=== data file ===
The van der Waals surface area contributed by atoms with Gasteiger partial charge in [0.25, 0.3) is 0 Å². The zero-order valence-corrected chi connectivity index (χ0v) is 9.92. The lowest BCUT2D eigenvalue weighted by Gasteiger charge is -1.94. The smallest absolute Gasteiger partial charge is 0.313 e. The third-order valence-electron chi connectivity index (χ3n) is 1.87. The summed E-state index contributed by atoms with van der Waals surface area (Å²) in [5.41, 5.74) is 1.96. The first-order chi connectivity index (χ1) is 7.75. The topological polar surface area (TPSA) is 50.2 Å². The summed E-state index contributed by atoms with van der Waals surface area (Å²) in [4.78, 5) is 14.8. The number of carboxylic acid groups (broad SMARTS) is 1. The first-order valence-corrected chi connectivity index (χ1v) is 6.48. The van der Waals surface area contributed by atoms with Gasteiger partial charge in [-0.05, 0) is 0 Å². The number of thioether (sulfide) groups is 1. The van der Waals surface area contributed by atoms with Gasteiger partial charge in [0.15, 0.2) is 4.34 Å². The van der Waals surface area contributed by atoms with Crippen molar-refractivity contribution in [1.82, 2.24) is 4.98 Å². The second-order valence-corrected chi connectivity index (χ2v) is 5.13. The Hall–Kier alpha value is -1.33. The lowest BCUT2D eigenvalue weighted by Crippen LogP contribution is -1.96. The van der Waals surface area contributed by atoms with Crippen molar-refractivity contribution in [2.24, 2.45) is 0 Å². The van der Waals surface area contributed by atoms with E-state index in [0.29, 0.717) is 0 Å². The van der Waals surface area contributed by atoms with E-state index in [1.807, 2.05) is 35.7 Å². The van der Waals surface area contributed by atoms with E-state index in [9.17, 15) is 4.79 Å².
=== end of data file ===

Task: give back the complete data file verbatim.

The van der Waals surface area contributed by atoms with Gasteiger partial charge in [0.25, 0.3) is 0 Å². The zero-order valence-corrected chi connectivity index (χ0v) is 9.92. The lowest BCUT2D eigenvalue weighted by Gasteiger charge is -1.94. The smallest absolute Gasteiger partial charge is 0.313 e. The third-order valence-electron chi connectivity index (χ3n) is 1.87. The summed E-state index contributed by atoms with van der Waals surface area (Å²) in [5.41, 5.74) is 1.96. The first-order chi connectivity index (χ1) is 7.75. The topological polar surface area (TPSA) is 50.2 Å². The summed E-state index contributed by atoms with van der Waals surface area (Å²) in [4.78, 5) is 14.8. The number of carboxylic acid groups (broad SMARTS) is 1. The first-order valence-corrected chi connectivity index (χ1v) is 6.48. The van der Waals surface area contributed by atoms with Gasteiger partial charge in [-0.05, 0) is 0 Å². The number of thioether (sulfide) groups is 1. The van der Waals surface area contributed by atoms with Gasteiger partial charge in [0.15, 0.2) is 4.34 Å². The van der Waals surface area contributed by atoms with Crippen molar-refractivity contribution in [1.82, 2.24) is 4.98 Å². The second-order valence-corrected chi connectivity index (χ2v) is 5.13. The Hall–Kier alpha value is -1.33. The lowest BCUT2D eigenvalue weighted by Crippen LogP contribution is -1.96. The van der Waals surface area contributed by atoms with Crippen molar-refractivity contribution in [2.24, 2.45) is 0 Å². The van der Waals surface area contributed by atoms with E-state index in [0.29, 0.717) is 0 Å². The van der Waals surface area contributed by atoms with E-state index in [1.807, 2.05) is 35.7 Å². The van der Waals surface area contributed by atoms with E-state index in [9.17, 15) is 4.79 Å².